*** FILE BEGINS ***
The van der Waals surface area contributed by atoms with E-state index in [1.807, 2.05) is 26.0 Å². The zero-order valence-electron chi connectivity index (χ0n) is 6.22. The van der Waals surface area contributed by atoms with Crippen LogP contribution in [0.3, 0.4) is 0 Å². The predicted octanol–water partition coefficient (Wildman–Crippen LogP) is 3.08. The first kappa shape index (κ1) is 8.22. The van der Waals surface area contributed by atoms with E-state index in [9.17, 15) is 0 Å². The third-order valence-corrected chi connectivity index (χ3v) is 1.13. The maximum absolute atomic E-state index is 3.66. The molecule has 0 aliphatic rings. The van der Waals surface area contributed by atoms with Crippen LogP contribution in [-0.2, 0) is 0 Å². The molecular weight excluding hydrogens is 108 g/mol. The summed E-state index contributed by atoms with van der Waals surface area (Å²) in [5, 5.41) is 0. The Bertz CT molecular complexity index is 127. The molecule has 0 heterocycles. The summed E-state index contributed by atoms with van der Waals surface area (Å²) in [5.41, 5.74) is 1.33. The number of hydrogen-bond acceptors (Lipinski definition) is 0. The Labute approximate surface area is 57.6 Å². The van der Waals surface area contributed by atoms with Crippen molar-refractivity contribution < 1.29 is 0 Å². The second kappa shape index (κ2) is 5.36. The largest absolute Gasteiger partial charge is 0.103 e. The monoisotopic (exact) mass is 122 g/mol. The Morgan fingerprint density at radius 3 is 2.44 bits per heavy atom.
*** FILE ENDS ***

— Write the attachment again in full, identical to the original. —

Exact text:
The van der Waals surface area contributed by atoms with E-state index in [1.807, 2.05) is 26.0 Å². The zero-order valence-electron chi connectivity index (χ0n) is 6.22. The van der Waals surface area contributed by atoms with Crippen LogP contribution in [0.3, 0.4) is 0 Å². The predicted octanol–water partition coefficient (Wildman–Crippen LogP) is 3.08. The first kappa shape index (κ1) is 8.22. The van der Waals surface area contributed by atoms with E-state index in [9.17, 15) is 0 Å². The third-order valence-corrected chi connectivity index (χ3v) is 1.13. The maximum absolute atomic E-state index is 3.66. The molecule has 0 aliphatic rings. The van der Waals surface area contributed by atoms with Crippen LogP contribution in [-0.2, 0) is 0 Å². The molecular weight excluding hydrogens is 108 g/mol. The summed E-state index contributed by atoms with van der Waals surface area (Å²) in [5, 5.41) is 0. The Bertz CT molecular complexity index is 127. The molecule has 0 heterocycles. The summed E-state index contributed by atoms with van der Waals surface area (Å²) in [5.41, 5.74) is 1.33. The number of hydrogen-bond acceptors (Lipinski definition) is 0. The Labute approximate surface area is 57.6 Å². The van der Waals surface area contributed by atoms with Crippen molar-refractivity contribution < 1.29 is 0 Å². The second kappa shape index (κ2) is 5.36. The largest absolute Gasteiger partial charge is 0.103 e. The monoisotopic (exact) mass is 122 g/mol. The Morgan fingerprint density at radius 3 is 2.44 bits per heavy atom.